January 18, 2013

It’s not been a good week for Dad. He fell a couple of times on Sunday and is now using a Zimmer to get around the house. Hopefully this will ask less of his sense of balance, which is not good these days due to diabetes having attacked the nerves in his lower legs for so many years. He may walk with more confidence, thanks to the Zimmer, and get some strength back into the muscles of his legs. However, Dad is not thinking as positively as that. He feels he’s taken another downward step.

I know he’s not keen on using the Zimmer when we’re visiting the care home (perhaps he fears that he won’t be let out at the end of the visit), but accepts that today it would be for the best. Yesterday, a carer suggested that lunch could be served to the three of us in the private room at the top of the house, and I gratefully accepted the offer. This is Mabel’s day, so she’s going to have the company of both her husband and her elder son in the comfort of her home environment.

When I see the table that’s being set, complete with helium balloon in the shape of a heart, my spirits lift. Soup arrives almost straight away and we get down to it. Dad gets stuck in at his usual speed; I spoon the soup into Mum, as and when she’ll let me, while at the same time drinking my own. In the middle of this soup fest, we are joined by Yna. Now she used to help Mabel in the mornings and evenings before Mum moved to the care home, and she now is a great help to Ian first thing in the morning, several days a week. She is always cheerful and it is particularly lovely to see her now. Ian shows Yna his new Zimmer, which I picked up yesterday and which she’s not yet seen. I tell her that the Zimmer he’d been using to begin with - Mabel’s old one, which has a stiff wheel - has been redeployed as a trouser press. Yes, all those pairs of trousers that Yna had been folding over the back of the couch have now found a slightly more fitting place to wait their turn to be worn by Ian. In the midst of our amusement, I turn to Mum:

“You don’t mind your old Zimmer being used to keep the crease in Dad’s trousers sharp, do you Mum?”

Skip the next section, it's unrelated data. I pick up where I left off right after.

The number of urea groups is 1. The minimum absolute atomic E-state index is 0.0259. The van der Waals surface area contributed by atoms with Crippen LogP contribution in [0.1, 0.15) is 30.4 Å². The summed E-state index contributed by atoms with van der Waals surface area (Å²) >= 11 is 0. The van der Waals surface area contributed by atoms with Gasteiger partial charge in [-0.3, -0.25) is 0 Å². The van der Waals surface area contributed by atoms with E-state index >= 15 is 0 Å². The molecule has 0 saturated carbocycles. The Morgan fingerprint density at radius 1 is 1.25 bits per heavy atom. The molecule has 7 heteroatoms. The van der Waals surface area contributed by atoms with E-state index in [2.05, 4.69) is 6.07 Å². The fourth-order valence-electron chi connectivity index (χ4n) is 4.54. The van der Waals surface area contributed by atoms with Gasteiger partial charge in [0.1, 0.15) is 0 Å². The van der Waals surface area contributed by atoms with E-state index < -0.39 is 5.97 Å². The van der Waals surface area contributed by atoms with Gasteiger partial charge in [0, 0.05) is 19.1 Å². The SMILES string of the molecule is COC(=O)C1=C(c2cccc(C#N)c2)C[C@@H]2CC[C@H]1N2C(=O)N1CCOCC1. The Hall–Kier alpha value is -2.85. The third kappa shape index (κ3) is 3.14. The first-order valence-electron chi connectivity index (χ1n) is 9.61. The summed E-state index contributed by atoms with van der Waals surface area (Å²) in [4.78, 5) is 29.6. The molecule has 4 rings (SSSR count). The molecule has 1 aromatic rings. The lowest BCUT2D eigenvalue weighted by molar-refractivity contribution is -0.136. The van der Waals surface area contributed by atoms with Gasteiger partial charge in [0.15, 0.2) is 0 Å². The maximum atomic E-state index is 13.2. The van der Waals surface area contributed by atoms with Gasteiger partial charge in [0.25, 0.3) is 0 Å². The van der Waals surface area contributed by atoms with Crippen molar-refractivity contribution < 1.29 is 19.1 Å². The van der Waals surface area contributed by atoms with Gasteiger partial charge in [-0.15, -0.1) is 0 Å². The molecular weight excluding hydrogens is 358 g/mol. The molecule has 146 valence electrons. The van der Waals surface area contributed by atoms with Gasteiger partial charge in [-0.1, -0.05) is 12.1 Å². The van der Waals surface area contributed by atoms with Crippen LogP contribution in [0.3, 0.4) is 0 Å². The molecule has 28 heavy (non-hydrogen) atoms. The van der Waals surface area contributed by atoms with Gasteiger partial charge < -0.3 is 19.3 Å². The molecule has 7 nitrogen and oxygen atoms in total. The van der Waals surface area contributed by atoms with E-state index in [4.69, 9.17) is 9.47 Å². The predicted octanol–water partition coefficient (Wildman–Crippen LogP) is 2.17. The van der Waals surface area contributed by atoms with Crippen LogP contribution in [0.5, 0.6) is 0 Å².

No reply. Mabel has had her head down throughout her birthday lunch so far. She doesn’t seem miserable, just blank, with her chin resting on her chest. Even Yna can’t raise a smile from her.


When the main course comes, Yna takes over the feeding of Mabel, allowing me to concentrate on my own cheese omelette. Ian, Yna and I keep talking. We’re a good team when it comes to banter; anyone would think we were trying to outdo each other for chirpiness. Ian wins though, when he reminds Mabel of her age in song:

“I turned 88 this morning; I’m 88 today.
I’m not as young as I used to be, I’m getting old and grey.
But my heart is young and I’m fond of fun and I’m very proud to say:
That I’m getting married on Thursday, though I’m 88 today.”

“Is that right, Mabel?” says Yna. “Are you giving Ian the elbow?”

Mabel doesn’t reply, but it gives us another chance to speak to her, to touch her, to try and get across that she still has a place in our lives. A birthday cake arrives and so do all the carers who are on duty. ‘Happy Birthday’, is sung by one and all. The chef holds the cake in front of Mabel so that she can blow out the candles. No deal. So I blow out the candles on Mum's behalf.


And I take the opportunity to thank the carers for all their kindness towards Mabel over the last year and for all their hard work. Ian seconds that. And Yna thirds it with a chuckle.

Mabel shows some interest in eating the cake and opens her eyes. It’s Yna’s beaming face she sees when this happens, so it’s Yna that gets the smile of recognition. By the time my face is in view the window of lucidity has passed.

On the way out, Hilary, the woman who has been temporary manager of the home for the last three months, superseding a far from satisfactory temporary manager, tells me she has been offered and has accepted the post permanently. That is good news.

In the afternoon we take Mabel out for a run. We go to the care home where the last permanent manager now works. Bernie and I have a quick chat in her office. I mention that her former residents Molly and Dorothy have passed away, but she knows that, indeed she was at their funerals. She tells me that when she took over the management of Mabel’s care home in 2006, Dorothea was thought to have a fortnight to live. In the event, she hung on for six years. Six years of utter decrepitude, I surmise, as I lead Bernie out to say hi to Mabel and Ian.

At night, I realise that Mabel shares her birthday, January the 8th, with David Bowie, who has just turned 66. This very day he has brought ten years of recording silence to an end with the release of a hauntingly poignant single called: Where are we now? I’m 55, Bowie’s 66, Mum’s 88: though I don’t suppose the superstar inspiration of my adolescence was thinking of that particular pattern when he wrote the lyric.

“Where are we now? Where are we now?
The moment you know, you know you know.”

Will Mabel still be surprising us with signs of life in six years? Ten years, even? It will make life very complicated for some if she is. Not David Bowie - it won’t impact on his life. I’m thinking of Ian, if he can last the pace. And I’m thinking of myself. As I always am.